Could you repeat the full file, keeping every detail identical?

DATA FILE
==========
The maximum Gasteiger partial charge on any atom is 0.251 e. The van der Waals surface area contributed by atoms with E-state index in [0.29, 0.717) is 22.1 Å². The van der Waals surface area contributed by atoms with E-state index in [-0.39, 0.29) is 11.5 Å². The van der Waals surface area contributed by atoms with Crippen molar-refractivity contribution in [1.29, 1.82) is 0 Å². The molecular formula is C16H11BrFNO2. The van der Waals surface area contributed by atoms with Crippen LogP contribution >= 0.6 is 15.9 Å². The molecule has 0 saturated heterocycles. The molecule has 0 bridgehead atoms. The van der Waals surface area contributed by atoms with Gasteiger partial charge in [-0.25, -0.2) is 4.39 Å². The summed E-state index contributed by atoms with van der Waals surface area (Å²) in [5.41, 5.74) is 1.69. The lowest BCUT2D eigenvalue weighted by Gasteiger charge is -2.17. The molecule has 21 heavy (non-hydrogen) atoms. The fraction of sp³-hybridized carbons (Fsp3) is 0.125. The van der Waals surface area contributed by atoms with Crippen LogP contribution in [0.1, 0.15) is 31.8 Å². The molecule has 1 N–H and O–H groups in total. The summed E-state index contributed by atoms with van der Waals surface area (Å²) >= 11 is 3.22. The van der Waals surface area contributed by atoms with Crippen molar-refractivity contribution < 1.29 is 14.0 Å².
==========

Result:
The maximum Gasteiger partial charge on any atom is 0.251 e. The van der Waals surface area contributed by atoms with E-state index in [0.29, 0.717) is 22.1 Å². The van der Waals surface area contributed by atoms with E-state index in [-0.39, 0.29) is 11.5 Å². The van der Waals surface area contributed by atoms with Crippen molar-refractivity contribution in [1.29, 1.82) is 0 Å². The molecular formula is C16H11BrFNO2. The van der Waals surface area contributed by atoms with Crippen LogP contribution >= 0.6 is 15.9 Å². The molecule has 0 saturated heterocycles. The molecule has 0 bridgehead atoms. The van der Waals surface area contributed by atoms with Gasteiger partial charge in [-0.25, -0.2) is 4.39 Å². The summed E-state index contributed by atoms with van der Waals surface area (Å²) in [5.41, 5.74) is 1.69. The lowest BCUT2D eigenvalue weighted by Gasteiger charge is -2.17. The molecule has 21 heavy (non-hydrogen) atoms. The fraction of sp³-hybridized carbons (Fsp3) is 0.125. The van der Waals surface area contributed by atoms with Crippen LogP contribution in [0.1, 0.15) is 31.8 Å². The molecule has 1 N–H and O–H groups in total. The summed E-state index contributed by atoms with van der Waals surface area (Å²) >= 11 is 3.22. The van der Waals surface area contributed by atoms with Crippen molar-refractivity contribution < 1.29 is 14.0 Å².